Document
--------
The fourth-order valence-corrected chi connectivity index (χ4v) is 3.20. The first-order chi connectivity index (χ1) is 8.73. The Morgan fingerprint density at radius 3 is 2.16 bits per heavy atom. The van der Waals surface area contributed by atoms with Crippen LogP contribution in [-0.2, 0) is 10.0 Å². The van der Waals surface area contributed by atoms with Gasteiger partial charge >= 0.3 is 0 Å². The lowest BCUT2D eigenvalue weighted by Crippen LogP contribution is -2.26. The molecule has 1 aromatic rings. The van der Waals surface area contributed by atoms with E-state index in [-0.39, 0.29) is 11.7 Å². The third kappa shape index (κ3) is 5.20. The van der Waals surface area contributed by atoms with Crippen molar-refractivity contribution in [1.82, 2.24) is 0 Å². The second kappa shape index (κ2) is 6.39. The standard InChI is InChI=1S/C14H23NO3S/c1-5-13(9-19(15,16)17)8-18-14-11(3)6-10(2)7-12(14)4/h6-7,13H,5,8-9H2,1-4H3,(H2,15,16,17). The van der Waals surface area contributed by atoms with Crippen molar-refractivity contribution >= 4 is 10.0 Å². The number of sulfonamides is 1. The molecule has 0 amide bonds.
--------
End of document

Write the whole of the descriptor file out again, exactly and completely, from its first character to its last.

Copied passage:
The fourth-order valence-corrected chi connectivity index (χ4v) is 3.20. The first-order chi connectivity index (χ1) is 8.73. The Morgan fingerprint density at radius 3 is 2.16 bits per heavy atom. The van der Waals surface area contributed by atoms with Crippen LogP contribution in [-0.2, 0) is 10.0 Å². The van der Waals surface area contributed by atoms with Gasteiger partial charge >= 0.3 is 0 Å². The lowest BCUT2D eigenvalue weighted by Crippen LogP contribution is -2.26. The molecule has 1 aromatic rings. The van der Waals surface area contributed by atoms with E-state index in [-0.39, 0.29) is 11.7 Å². The third kappa shape index (κ3) is 5.20. The van der Waals surface area contributed by atoms with Crippen molar-refractivity contribution in [1.82, 2.24) is 0 Å². The second kappa shape index (κ2) is 6.39. The standard InChI is InChI=1S/C14H23NO3S/c1-5-13(9-19(15,16)17)8-18-14-11(3)6-10(2)7-12(14)4/h6-7,13H,5,8-9H2,1-4H3,(H2,15,16,17). The van der Waals surface area contributed by atoms with Crippen molar-refractivity contribution >= 4 is 10.0 Å². The number of sulfonamides is 1. The molecule has 0 amide bonds.